"Why didn't you tell me, my dear?"

"I didn't want you to have a hard time with me."

"What are you driving at?"

"Oh, no, I just thought…."

I found something strange in his voice, particularly his eyes. They looked so sad. I had a presentiment that he was hiding something from me, something very serious. I did not dare to look at him or ask him anything more.

"What did the doctor say when you visited him, my dear?" Cuong said, pulling me towards him.

I told him my health condition. Then he said:

"I think the problem comes from me."

"I want to know your health condition after your long treatment in the hospital," I told him.

Cuong released me slightly. He sat in silence, thinking hard. The sunset light from the window coloured his face yellow. I discovered black rings under his eyes. It seemed that misery had tormented him.

"Speak now, please!" I shook him hard.

"It's harsh, my dear!"

"Do say it. I can bear it, my dear!"

"I can't be cured. It's no use lying in the hospital."

"But…. what happened to you? What disease do you have?" I asked.

"I have gone through a lot of examinations, but to no avail. Doctors concluded that I cannot produce living sperm. They are all dead."

I felt it was not Cuong's voice. My eyes blurred. All my hopes went up in smoke.

After that, Cuong tried to persuade me to get divorced. He told me it was the best plan for both of us. My most beautiful years had been reserved for him. I had shared his weals and woes and now he did not want me to bear any more losses. He said that I should be the mother. I had the right to be a mother. I suggested we adopt a child, but he said I was capable of giving birth, so why should we have an adopted child? I said we could try in vitro fertilisation, but he did not agree. He told me that I had the right to be a mother.

"Be brave enough to get divorced, my dear!" he said.

It meant that he wanted me to be happy and he accepted his loneliness in life. At court, it was so difficult to describe my frame of mind. An immense sadness occupied me. But a glimmer of hope flickered in my mind. I could remarry.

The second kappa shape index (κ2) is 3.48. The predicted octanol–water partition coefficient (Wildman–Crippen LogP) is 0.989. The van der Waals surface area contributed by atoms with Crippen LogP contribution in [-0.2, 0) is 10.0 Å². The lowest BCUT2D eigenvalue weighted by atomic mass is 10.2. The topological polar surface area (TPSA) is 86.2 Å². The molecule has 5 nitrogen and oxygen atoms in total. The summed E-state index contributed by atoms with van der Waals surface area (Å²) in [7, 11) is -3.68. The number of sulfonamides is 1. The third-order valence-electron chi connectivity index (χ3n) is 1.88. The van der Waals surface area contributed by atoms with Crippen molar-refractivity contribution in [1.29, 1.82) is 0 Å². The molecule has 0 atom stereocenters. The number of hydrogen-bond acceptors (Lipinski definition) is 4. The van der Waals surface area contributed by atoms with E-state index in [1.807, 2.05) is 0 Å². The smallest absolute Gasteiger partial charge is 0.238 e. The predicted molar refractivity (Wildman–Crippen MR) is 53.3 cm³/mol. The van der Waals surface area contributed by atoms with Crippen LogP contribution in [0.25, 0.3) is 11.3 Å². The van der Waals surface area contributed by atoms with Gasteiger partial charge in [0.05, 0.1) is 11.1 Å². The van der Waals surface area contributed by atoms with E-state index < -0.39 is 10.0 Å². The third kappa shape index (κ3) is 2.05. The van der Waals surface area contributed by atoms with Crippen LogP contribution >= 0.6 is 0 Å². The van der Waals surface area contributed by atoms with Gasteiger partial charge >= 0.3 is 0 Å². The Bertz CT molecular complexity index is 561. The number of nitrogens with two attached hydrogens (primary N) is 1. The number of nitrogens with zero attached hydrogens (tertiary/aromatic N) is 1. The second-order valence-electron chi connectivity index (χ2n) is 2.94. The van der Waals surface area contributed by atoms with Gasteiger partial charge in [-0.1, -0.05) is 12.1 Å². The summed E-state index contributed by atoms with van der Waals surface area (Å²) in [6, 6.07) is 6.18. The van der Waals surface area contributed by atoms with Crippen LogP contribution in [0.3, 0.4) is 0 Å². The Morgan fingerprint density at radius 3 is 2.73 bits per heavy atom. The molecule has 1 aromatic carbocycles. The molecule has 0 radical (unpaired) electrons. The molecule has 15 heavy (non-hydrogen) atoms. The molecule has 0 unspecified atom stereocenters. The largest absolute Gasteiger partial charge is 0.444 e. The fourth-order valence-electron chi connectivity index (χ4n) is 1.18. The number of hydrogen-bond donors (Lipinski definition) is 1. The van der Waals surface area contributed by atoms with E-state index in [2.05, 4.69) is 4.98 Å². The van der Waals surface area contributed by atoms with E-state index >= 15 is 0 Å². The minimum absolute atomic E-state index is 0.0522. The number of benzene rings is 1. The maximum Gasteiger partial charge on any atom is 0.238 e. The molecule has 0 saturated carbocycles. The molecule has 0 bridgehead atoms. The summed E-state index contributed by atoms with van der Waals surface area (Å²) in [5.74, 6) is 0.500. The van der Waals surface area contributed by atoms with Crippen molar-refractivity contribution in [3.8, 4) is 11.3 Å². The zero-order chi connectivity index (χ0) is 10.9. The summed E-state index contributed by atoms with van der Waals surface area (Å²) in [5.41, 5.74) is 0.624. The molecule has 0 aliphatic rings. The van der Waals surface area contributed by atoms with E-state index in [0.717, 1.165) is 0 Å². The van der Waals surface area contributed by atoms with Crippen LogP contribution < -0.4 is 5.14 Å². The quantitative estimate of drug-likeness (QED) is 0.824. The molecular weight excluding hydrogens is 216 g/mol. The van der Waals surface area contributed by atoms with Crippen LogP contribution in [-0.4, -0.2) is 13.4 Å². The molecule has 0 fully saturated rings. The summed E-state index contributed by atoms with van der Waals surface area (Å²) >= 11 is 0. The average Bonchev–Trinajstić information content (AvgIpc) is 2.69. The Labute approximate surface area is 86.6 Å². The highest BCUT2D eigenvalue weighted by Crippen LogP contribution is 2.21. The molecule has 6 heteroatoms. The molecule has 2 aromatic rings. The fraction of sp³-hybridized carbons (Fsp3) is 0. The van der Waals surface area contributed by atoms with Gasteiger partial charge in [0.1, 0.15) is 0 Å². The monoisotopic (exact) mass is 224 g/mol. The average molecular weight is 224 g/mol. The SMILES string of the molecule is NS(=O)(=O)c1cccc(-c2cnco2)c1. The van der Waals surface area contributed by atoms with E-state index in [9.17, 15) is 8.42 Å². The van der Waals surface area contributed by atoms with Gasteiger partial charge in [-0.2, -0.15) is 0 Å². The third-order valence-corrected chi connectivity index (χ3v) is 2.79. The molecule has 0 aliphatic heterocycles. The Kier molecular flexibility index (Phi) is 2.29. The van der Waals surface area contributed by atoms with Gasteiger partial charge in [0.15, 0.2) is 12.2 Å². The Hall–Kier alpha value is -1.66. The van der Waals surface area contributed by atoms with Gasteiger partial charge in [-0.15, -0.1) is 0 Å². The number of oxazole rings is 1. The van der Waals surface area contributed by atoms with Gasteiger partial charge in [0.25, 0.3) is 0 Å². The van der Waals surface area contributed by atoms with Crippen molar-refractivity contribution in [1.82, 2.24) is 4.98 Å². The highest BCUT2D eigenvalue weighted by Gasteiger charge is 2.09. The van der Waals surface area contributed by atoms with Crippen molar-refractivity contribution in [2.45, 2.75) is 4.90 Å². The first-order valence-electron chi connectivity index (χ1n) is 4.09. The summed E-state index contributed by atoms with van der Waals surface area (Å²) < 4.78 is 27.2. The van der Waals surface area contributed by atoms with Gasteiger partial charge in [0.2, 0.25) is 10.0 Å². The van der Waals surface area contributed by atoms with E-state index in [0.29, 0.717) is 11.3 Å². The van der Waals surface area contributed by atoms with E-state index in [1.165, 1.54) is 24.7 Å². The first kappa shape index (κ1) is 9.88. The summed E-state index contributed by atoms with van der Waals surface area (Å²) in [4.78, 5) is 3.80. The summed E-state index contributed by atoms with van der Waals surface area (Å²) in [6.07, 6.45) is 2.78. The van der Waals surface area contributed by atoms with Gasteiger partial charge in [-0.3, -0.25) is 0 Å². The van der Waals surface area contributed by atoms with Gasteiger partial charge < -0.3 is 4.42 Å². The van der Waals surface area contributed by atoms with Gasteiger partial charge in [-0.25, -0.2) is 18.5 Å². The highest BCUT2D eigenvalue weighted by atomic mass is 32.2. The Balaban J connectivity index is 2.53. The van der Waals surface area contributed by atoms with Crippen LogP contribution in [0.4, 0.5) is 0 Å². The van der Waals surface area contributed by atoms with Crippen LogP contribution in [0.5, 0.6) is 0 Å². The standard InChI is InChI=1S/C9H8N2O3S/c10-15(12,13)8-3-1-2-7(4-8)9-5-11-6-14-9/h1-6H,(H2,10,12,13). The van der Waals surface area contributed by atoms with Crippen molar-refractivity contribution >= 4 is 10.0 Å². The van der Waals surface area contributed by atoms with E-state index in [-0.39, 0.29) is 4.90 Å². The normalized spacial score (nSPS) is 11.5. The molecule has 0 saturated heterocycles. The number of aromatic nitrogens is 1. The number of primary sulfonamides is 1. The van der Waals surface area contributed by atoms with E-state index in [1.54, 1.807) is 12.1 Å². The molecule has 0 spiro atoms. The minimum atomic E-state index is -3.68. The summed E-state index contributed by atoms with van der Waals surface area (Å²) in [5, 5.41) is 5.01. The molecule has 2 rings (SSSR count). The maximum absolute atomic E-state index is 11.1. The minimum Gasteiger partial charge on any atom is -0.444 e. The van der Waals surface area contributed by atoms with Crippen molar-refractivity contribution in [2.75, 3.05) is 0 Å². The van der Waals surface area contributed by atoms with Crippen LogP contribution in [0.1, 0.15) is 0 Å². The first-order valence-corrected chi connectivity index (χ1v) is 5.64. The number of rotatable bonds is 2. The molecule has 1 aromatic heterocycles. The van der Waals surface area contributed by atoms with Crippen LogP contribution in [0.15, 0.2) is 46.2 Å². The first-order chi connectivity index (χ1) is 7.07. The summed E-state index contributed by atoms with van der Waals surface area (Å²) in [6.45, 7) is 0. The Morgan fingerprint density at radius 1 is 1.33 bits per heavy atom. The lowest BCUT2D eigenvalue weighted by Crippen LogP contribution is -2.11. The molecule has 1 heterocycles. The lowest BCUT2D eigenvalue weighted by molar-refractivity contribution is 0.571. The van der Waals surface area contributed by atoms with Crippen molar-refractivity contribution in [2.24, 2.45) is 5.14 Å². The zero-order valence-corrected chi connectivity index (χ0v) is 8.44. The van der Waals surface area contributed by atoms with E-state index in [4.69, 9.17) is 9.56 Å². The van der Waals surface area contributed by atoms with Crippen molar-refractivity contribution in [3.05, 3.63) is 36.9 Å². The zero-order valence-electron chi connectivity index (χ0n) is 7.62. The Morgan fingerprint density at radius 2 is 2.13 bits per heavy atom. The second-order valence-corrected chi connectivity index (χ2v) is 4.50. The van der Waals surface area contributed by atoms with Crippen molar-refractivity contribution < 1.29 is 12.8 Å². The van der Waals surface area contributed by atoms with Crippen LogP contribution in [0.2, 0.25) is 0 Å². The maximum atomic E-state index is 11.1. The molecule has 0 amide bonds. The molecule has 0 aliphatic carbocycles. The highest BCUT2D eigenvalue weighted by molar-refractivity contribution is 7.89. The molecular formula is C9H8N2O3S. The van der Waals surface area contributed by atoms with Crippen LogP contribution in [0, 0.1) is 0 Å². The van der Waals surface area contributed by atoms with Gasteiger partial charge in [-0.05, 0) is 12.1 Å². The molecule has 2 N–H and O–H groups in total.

One day, I was preparing the lesson for my afternoon teaching when my cousin Hai came. He was on a two-day R&R.

"I haven't seen you for a long time. Possibly more than one year?"

"A year and a half. I heard about you and Mr Cuong. There is no other way, you know!"

"I feel great pity for him."

"It's the life of the soldier. We have got a lot of diseases, even though we look healthy. Cuong wasn't the only one who got that disease in the battlefield."

"What? What disease did Cuong get?"

"He got exposed to Agent Orange while he was fighting on the Eastern Nam Bo battle field."

In the 1969-1972 period, Hai and Cuong were in the same platoon stationed near the Cambodian border. Cuong and his platoon mates had to carry ammunitions and explosives to the battlefields through the jungle destroyed by the enemy's spraying of toxic chemicals. Cuong was time and again contaminated with Agent Orange and this had affected his health until today.

Oh, my God! I had lived with Cuong for ten years, but not until now had I been able to understand him. I felt I had neglected his losses and suffering. I did not know that the disease had been gnawing him for all these years, but he tried to bear it by himself.

His life had been robbed by the war; he could not be a father. By leaving him, I left him to bear the pain all alone, while I searched for new happiness. What a selfish woman I was! Yes, I was a weak woman, but I would not let him enter the last battle by himself.

Translated by Manh Chuong